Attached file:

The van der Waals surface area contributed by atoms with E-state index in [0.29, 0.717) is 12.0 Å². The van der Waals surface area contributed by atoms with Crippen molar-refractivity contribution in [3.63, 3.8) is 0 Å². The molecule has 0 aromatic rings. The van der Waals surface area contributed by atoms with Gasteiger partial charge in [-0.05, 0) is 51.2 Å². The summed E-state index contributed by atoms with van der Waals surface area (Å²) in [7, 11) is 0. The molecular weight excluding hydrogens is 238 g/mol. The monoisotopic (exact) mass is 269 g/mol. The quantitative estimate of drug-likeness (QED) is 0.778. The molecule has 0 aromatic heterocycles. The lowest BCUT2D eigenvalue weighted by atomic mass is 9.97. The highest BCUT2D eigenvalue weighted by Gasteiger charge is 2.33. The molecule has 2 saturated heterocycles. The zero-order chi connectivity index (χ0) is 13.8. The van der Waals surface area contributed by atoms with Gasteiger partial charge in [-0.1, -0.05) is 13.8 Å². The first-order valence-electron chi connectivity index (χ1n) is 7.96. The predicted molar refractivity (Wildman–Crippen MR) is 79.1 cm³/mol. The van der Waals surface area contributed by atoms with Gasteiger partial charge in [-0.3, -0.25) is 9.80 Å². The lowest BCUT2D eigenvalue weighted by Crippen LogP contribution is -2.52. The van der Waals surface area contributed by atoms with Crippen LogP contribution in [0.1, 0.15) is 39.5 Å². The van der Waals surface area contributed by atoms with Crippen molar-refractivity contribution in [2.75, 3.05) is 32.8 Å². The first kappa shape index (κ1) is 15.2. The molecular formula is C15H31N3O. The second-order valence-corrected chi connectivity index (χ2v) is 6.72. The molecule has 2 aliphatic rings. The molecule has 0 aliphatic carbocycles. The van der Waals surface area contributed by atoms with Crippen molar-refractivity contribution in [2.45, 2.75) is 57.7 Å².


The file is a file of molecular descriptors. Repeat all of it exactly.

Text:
The van der Waals surface area contributed by atoms with E-state index in [0.29, 0.717) is 12.0 Å². The van der Waals surface area contributed by atoms with Crippen molar-refractivity contribution in [3.63, 3.8) is 0 Å². The molecule has 0 aromatic rings. The van der Waals surface area contributed by atoms with Gasteiger partial charge in [-0.05, 0) is 51.2 Å². The summed E-state index contributed by atoms with van der Waals surface area (Å²) in [7, 11) is 0. The molecular weight excluding hydrogens is 238 g/mol. The monoisotopic (exact) mass is 269 g/mol. The quantitative estimate of drug-likeness (QED) is 0.778. The molecule has 0 aromatic heterocycles. The lowest BCUT2D eigenvalue weighted by atomic mass is 9.97. The highest BCUT2D eigenvalue weighted by Gasteiger charge is 2.33. The molecule has 2 saturated heterocycles. The zero-order chi connectivity index (χ0) is 13.8. The van der Waals surface area contributed by atoms with Gasteiger partial charge in [-0.1, -0.05) is 13.8 Å². The first-order valence-electron chi connectivity index (χ1n) is 7.96. The predicted molar refractivity (Wildman–Crippen MR) is 79.1 cm³/mol. The van der Waals surface area contributed by atoms with Gasteiger partial charge in [-0.3, -0.25) is 9.80 Å². The lowest BCUT2D eigenvalue weighted by Crippen LogP contribution is -2.52. The van der Waals surface area contributed by atoms with Crippen LogP contribution in [0.1, 0.15) is 39.5 Å². The van der Waals surface area contributed by atoms with Crippen molar-refractivity contribution in [2.75, 3.05) is 32.8 Å². The first kappa shape index (κ1) is 15.2. The molecular formula is C15H31N3O. The second-order valence-corrected chi connectivity index (χ2v) is 6.72. The molecule has 2 aliphatic rings. The molecule has 0 aliphatic carbocycles. The van der Waals surface area contributed by atoms with Crippen molar-refractivity contribution in [2.45, 2.75) is 57.7 Å².